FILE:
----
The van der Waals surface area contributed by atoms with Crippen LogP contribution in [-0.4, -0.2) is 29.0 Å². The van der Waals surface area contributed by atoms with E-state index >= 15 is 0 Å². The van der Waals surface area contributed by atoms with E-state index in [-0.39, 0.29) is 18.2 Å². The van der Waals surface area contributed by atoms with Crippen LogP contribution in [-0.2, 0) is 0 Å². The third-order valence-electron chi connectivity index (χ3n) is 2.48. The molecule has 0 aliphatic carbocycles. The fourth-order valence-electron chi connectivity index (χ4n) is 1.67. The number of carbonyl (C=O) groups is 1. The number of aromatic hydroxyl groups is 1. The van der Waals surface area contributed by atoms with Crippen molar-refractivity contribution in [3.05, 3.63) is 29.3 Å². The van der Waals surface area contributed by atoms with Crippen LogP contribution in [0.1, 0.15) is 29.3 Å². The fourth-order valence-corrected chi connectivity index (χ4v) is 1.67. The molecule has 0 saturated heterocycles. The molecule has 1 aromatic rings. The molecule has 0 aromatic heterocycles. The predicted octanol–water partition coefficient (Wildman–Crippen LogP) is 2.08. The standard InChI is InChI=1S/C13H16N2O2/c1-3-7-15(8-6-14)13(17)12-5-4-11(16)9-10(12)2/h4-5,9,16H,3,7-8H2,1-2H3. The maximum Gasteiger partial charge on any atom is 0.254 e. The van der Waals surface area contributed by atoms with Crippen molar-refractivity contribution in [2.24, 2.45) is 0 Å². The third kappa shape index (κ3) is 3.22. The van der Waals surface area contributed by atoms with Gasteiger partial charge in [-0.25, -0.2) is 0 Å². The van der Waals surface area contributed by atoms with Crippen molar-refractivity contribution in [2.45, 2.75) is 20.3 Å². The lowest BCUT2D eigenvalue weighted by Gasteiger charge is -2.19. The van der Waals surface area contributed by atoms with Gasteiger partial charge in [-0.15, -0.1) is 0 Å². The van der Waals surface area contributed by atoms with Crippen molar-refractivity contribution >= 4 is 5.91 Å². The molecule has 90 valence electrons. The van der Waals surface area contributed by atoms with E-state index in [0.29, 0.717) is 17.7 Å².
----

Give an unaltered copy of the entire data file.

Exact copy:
The van der Waals surface area contributed by atoms with Crippen LogP contribution in [-0.4, -0.2) is 29.0 Å². The van der Waals surface area contributed by atoms with E-state index >= 15 is 0 Å². The van der Waals surface area contributed by atoms with E-state index in [-0.39, 0.29) is 18.2 Å². The van der Waals surface area contributed by atoms with Crippen LogP contribution in [-0.2, 0) is 0 Å². The third-order valence-electron chi connectivity index (χ3n) is 2.48. The molecule has 0 aliphatic carbocycles. The fourth-order valence-electron chi connectivity index (χ4n) is 1.67. The number of carbonyl (C=O) groups is 1. The number of aromatic hydroxyl groups is 1. The van der Waals surface area contributed by atoms with Crippen molar-refractivity contribution in [3.05, 3.63) is 29.3 Å². The van der Waals surface area contributed by atoms with Crippen LogP contribution in [0.1, 0.15) is 29.3 Å². The fourth-order valence-corrected chi connectivity index (χ4v) is 1.67. The molecule has 0 saturated heterocycles. The molecule has 1 aromatic rings. The molecule has 0 aromatic heterocycles. The predicted octanol–water partition coefficient (Wildman–Crippen LogP) is 2.08. The standard InChI is InChI=1S/C13H16N2O2/c1-3-7-15(8-6-14)13(17)12-5-4-11(16)9-10(12)2/h4-5,9,16H,3,7-8H2,1-2H3. The maximum Gasteiger partial charge on any atom is 0.254 e. The van der Waals surface area contributed by atoms with Crippen molar-refractivity contribution in [2.24, 2.45) is 0 Å². The third kappa shape index (κ3) is 3.22. The van der Waals surface area contributed by atoms with Gasteiger partial charge in [-0.25, -0.2) is 0 Å². The van der Waals surface area contributed by atoms with Crippen molar-refractivity contribution in [2.45, 2.75) is 20.3 Å². The lowest BCUT2D eigenvalue weighted by Gasteiger charge is -2.19. The van der Waals surface area contributed by atoms with Gasteiger partial charge in [-0.15, -0.1) is 0 Å². The van der Waals surface area contributed by atoms with Crippen molar-refractivity contribution >= 4 is 5.91 Å². The molecule has 90 valence electrons. The van der Waals surface area contributed by atoms with E-state index in [0.29, 0.717) is 17.7 Å².